Before society developed modern water treatment procedures, drinking impure water was a common way to pick up diseases. For centuries, beer was a popular alternative in many nations. Harmful microorganisms were removed during the production process, thanks to boiling and the addition of hops, which have natural antibiotic and antifungal properties.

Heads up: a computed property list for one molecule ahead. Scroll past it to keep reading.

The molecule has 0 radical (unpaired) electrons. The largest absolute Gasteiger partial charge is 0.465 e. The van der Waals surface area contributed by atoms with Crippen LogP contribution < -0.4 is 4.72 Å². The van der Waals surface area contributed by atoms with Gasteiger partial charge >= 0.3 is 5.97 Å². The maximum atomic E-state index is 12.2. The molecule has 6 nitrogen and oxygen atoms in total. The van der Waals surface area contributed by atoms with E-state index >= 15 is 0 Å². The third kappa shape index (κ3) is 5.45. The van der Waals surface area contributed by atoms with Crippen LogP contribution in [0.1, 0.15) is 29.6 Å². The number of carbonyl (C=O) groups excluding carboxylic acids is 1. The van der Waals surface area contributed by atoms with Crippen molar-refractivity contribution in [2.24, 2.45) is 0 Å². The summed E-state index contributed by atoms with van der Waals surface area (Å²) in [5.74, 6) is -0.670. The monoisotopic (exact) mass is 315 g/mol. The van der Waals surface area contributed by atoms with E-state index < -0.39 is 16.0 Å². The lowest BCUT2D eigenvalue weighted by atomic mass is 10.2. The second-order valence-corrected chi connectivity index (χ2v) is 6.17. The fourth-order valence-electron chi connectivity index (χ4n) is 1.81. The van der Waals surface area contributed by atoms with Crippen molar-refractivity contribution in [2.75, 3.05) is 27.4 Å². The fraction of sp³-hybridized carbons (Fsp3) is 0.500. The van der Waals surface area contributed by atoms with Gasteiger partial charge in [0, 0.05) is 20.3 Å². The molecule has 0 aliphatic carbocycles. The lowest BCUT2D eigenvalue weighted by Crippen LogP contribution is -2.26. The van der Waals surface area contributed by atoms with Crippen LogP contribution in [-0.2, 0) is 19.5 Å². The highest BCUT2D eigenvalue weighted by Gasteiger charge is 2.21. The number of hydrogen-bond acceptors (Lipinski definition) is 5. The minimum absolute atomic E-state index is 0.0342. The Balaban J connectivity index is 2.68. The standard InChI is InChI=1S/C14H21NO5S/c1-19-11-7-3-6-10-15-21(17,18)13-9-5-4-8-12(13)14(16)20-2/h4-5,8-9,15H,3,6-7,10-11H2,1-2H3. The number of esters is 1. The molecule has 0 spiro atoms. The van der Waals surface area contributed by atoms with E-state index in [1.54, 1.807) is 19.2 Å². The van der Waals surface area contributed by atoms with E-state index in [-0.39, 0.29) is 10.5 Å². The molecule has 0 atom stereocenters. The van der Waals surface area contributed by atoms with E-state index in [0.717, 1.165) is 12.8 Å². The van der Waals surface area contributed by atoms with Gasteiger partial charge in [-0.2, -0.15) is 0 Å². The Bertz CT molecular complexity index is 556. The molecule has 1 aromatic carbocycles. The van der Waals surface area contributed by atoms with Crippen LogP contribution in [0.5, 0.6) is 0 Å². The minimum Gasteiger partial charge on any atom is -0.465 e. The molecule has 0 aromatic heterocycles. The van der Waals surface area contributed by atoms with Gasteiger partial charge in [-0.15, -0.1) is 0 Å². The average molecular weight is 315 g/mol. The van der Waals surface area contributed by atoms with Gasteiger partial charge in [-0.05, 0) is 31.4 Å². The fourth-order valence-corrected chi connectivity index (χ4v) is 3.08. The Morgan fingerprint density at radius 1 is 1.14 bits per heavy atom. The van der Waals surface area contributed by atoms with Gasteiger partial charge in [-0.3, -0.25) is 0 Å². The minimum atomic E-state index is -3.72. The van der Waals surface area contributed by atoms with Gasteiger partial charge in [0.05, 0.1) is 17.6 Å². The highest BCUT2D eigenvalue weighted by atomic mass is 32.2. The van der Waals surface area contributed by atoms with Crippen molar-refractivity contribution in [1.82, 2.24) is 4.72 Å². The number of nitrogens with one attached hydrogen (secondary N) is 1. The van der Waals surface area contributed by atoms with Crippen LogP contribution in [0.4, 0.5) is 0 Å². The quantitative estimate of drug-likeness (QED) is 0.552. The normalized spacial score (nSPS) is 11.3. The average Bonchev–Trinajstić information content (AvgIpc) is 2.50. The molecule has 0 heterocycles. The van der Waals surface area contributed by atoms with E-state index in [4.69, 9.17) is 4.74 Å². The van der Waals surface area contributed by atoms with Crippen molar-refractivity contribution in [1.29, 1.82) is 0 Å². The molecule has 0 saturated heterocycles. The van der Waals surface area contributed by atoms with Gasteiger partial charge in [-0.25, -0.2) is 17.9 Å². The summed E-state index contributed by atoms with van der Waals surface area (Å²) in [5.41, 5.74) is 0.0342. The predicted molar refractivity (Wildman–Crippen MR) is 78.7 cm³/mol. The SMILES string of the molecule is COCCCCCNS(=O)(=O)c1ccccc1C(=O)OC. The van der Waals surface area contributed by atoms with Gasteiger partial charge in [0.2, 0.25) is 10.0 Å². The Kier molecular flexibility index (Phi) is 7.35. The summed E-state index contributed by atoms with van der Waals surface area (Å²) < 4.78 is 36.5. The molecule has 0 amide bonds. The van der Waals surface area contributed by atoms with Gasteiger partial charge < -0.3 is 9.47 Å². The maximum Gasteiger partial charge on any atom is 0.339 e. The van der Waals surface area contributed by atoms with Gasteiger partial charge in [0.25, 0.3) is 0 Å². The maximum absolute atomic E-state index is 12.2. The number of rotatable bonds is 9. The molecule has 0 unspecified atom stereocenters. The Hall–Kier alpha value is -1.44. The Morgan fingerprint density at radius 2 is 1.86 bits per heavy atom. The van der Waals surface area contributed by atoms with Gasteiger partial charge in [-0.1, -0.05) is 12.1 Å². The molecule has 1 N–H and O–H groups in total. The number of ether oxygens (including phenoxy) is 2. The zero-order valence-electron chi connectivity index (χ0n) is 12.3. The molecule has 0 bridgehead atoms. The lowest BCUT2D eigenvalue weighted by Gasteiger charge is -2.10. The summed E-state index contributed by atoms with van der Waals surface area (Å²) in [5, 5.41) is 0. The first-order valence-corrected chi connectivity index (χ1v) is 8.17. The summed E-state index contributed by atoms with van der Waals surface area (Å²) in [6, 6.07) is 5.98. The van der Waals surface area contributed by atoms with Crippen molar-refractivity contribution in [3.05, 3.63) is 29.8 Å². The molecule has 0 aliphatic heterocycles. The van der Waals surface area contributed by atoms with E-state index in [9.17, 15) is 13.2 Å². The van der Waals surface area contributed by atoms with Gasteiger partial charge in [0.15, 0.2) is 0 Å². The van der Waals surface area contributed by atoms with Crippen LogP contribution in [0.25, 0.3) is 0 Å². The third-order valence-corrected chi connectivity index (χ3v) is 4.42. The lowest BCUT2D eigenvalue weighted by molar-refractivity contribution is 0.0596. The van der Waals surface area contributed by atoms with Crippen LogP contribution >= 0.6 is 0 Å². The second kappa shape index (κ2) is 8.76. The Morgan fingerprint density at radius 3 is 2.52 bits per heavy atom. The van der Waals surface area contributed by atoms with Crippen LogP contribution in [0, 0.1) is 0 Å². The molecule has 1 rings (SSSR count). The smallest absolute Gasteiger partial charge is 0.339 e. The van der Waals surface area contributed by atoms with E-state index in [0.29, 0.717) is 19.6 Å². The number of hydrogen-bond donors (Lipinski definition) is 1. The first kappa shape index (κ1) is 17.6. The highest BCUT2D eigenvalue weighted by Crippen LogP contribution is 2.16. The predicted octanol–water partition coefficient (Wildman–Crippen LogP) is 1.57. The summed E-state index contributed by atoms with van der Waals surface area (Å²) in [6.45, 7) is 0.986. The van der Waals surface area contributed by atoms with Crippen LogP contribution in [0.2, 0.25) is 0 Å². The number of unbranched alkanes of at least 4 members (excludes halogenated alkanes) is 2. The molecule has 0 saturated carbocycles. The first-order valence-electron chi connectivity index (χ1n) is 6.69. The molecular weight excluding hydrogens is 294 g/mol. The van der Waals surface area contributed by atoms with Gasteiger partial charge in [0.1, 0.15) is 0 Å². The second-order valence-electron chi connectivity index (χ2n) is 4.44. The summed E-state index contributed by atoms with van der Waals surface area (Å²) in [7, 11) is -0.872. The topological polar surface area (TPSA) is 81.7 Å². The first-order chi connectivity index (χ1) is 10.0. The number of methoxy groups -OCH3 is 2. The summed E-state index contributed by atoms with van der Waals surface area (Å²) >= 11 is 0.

Today, developed countries have plenty of safe beverage options, but hops are still an important crop. Most of the 55-60 million pounds of hops grown in the United States each year are still used in beer, but an appreciation of their antimicrobial benefits has led to use in products such as processed sugar and animal feed. Recent ARS research has developed new hops for diverse uses, along with improved storage methods to protect the genetic diversity of this important crop. Learn more about Hops: New Markets, Better Storage (Laura McGinnis, ARS. Agriculture Research, January 2008).